Center on International Education Benchmarking

Support for At-Risk Pre-Primary Children and Families

According the the OECD, in Japan, 80 percent of three-year-olds and 94 percent of four-year-olds attend daycare or preschool. However, only 46 percent of the cost of early childhood education and care (ECEC) in Japan is covered by public funds—the lowest of all OECD countries. The remaining 54 percent is borne by families. Prime Minister Shinzo Abe has proposed making ECEC free of charge for all families. Japan will spend roughly ¥800 billion (US$7 billion) to expand its free preschool program to all three- to five-year-olds. By fiscal year 2019, five-year-olds will be covered and three- and four-year-olds will be added the following year.

Currently, the national and local governments provide subsidies to households with children enrolled in preschool or daycare based on socio-economic background and income. Of 1.25 million children enrolled in ECEC, more than 80 percent received subsidies in 2017-2018. About 120,000, or 9.6 percent, attended preschool for free. The government remains dedicated to improving supports for families with young children, in large part out of concern for the country’s low birthrate—Japan’s proportion of students as a percentage of its total population is the lowest of OECD countries.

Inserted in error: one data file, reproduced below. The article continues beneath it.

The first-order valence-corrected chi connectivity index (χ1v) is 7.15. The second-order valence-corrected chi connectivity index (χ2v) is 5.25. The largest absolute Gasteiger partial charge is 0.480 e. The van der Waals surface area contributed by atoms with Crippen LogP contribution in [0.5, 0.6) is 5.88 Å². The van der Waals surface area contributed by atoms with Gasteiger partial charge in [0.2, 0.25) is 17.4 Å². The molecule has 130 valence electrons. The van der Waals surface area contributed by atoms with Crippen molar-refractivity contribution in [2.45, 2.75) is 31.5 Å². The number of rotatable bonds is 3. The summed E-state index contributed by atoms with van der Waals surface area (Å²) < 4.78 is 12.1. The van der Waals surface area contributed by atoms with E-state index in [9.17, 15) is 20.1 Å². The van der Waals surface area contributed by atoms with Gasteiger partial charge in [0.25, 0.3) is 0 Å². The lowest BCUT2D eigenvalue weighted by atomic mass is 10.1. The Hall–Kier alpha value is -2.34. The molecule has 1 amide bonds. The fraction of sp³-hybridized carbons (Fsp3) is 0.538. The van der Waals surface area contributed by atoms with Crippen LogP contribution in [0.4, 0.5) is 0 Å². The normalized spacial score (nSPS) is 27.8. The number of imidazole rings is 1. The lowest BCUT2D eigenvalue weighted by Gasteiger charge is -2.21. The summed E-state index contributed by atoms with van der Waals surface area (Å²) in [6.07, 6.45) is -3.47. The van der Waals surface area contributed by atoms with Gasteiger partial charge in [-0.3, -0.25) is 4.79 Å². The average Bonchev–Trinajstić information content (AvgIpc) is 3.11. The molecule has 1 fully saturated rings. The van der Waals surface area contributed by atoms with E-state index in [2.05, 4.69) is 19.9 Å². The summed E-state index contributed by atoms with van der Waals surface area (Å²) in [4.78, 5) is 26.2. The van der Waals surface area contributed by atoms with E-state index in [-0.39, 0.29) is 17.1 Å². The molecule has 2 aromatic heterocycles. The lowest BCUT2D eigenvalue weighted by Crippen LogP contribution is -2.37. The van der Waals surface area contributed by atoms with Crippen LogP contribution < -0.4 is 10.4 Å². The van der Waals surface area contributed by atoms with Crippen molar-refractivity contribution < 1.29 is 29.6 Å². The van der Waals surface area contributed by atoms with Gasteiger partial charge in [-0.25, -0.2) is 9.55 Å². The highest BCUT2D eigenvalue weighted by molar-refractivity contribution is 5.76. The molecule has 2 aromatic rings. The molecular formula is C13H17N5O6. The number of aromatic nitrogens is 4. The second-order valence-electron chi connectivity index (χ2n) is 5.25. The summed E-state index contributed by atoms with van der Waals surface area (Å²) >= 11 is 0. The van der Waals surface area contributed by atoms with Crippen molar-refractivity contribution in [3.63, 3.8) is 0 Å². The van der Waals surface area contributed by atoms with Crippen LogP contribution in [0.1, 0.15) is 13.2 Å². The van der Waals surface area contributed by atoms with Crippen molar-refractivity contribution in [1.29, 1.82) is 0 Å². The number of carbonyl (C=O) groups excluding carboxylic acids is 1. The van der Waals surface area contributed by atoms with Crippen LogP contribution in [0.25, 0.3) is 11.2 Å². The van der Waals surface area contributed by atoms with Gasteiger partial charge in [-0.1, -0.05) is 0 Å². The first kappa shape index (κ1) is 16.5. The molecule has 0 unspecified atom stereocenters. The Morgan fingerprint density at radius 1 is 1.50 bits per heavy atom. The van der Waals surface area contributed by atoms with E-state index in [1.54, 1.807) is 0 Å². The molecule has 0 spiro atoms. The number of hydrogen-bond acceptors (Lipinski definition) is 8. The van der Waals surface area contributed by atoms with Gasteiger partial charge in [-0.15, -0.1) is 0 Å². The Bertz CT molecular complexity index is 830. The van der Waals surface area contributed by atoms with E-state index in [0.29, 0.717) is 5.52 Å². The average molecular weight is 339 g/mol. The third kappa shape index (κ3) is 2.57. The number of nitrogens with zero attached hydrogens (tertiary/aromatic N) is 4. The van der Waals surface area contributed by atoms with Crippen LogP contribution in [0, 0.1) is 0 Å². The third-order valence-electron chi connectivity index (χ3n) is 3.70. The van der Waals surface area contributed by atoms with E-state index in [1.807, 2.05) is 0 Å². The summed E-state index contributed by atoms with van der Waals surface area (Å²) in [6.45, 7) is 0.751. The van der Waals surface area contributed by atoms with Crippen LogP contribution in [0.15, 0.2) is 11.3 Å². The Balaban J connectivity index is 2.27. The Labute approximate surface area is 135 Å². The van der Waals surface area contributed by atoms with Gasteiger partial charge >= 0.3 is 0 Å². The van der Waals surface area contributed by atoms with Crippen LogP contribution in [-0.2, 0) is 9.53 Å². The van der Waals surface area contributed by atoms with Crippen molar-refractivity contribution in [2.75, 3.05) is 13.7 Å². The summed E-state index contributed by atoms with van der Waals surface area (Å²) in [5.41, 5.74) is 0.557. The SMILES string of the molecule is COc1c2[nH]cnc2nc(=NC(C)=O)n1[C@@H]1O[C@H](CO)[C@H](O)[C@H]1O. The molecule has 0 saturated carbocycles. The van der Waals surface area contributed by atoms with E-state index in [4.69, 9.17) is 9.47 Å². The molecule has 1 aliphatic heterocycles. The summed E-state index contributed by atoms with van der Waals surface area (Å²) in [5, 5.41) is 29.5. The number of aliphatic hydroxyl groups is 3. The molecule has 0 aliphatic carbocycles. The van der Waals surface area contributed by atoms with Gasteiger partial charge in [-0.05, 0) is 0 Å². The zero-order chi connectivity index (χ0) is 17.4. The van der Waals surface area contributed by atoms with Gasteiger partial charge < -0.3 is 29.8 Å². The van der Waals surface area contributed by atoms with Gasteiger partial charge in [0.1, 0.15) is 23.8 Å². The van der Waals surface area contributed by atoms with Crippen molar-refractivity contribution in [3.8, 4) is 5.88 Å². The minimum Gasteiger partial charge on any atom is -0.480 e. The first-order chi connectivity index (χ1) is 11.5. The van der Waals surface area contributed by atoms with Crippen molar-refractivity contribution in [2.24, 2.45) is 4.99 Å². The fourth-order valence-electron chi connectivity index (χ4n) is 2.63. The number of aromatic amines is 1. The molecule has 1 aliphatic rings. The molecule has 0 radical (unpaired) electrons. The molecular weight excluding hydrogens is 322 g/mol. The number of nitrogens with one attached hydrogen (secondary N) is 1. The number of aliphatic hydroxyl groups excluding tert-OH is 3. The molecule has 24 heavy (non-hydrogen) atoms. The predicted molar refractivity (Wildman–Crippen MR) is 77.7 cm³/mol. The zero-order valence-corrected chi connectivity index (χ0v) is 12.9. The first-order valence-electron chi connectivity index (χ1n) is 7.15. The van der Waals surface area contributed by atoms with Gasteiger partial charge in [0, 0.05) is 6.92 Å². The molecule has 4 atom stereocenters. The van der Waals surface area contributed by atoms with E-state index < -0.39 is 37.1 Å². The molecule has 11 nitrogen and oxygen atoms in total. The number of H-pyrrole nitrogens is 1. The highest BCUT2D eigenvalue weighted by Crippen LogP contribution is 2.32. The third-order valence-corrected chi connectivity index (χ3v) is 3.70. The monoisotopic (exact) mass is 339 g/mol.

Japan has also struggled to provide enough preschool and daycare spaces for those that need them. According to the Health, Labor and Welfare Ministry, around 23,500 children were on the waiting list for certified daycare services in April 2016. But the Ministry said some 67,300 more children were potentially waiting to enroll, as the figure does not include parents who are on child care leave. Prime Minister Abe has announced plans to dramatically increase the number of government subsidized daycares and preschools by 2019. Currently, about 60 percent of preschools in Japan are privately run.

Supports for At-Risk Students